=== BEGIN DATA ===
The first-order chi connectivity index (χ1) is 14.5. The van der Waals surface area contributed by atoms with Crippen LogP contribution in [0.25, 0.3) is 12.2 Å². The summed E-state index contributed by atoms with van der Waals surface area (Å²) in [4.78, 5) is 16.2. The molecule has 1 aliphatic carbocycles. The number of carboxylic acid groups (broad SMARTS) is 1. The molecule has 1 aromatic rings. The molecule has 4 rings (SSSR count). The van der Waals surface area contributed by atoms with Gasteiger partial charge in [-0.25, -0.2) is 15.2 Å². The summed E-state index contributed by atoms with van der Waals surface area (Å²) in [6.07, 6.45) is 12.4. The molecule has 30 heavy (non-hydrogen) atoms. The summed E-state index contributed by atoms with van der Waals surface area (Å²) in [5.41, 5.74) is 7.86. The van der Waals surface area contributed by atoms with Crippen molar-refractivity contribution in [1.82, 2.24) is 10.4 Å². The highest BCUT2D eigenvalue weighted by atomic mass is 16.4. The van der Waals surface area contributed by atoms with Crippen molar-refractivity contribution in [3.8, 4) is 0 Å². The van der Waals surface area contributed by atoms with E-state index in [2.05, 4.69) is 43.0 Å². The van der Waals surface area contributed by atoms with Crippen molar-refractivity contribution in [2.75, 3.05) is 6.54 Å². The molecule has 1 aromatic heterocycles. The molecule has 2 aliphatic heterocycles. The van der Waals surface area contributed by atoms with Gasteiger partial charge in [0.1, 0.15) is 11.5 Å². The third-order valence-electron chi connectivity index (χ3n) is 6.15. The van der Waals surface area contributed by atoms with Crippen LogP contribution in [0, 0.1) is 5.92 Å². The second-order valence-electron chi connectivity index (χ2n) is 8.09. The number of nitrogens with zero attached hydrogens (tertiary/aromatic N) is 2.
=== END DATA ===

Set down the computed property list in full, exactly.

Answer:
The first-order chi connectivity index (χ1) is 14.5. The van der Waals surface area contributed by atoms with Crippen LogP contribution in [0.25, 0.3) is 12.2 Å². The summed E-state index contributed by atoms with van der Waals surface area (Å²) in [4.78, 5) is 16.2. The molecule has 1 aliphatic carbocycles. The number of carboxylic acid groups (broad SMARTS) is 1. The molecule has 1 aromatic rings. The molecule has 4 rings (SSSR count). The van der Waals surface area contributed by atoms with Gasteiger partial charge in [-0.25, -0.2) is 15.2 Å². The summed E-state index contributed by atoms with van der Waals surface area (Å²) in [6.07, 6.45) is 12.4. The molecule has 30 heavy (non-hydrogen) atoms. The summed E-state index contributed by atoms with van der Waals surface area (Å²) in [5.41, 5.74) is 7.86. The van der Waals surface area contributed by atoms with Crippen molar-refractivity contribution in [1.82, 2.24) is 10.4 Å². The highest BCUT2D eigenvalue weighted by atomic mass is 16.4. The van der Waals surface area contributed by atoms with Crippen molar-refractivity contribution in [3.8, 4) is 0 Å². The van der Waals surface area contributed by atoms with E-state index in [2.05, 4.69) is 43.0 Å². The van der Waals surface area contributed by atoms with Crippen molar-refractivity contribution in [2.75, 3.05) is 6.54 Å². The molecule has 1 aromatic heterocycles. The molecule has 2 aliphatic heterocycles. The van der Waals surface area contributed by atoms with Gasteiger partial charge in [0.1, 0.15) is 11.5 Å². The third-order valence-electron chi connectivity index (χ3n) is 6.15. The van der Waals surface area contributed by atoms with Crippen LogP contribution in [0, 0.1) is 5.92 Å². The second-order valence-electron chi connectivity index (χ2n) is 8.09. The number of nitrogens with zero attached hydrogens (tertiary/aromatic N) is 2.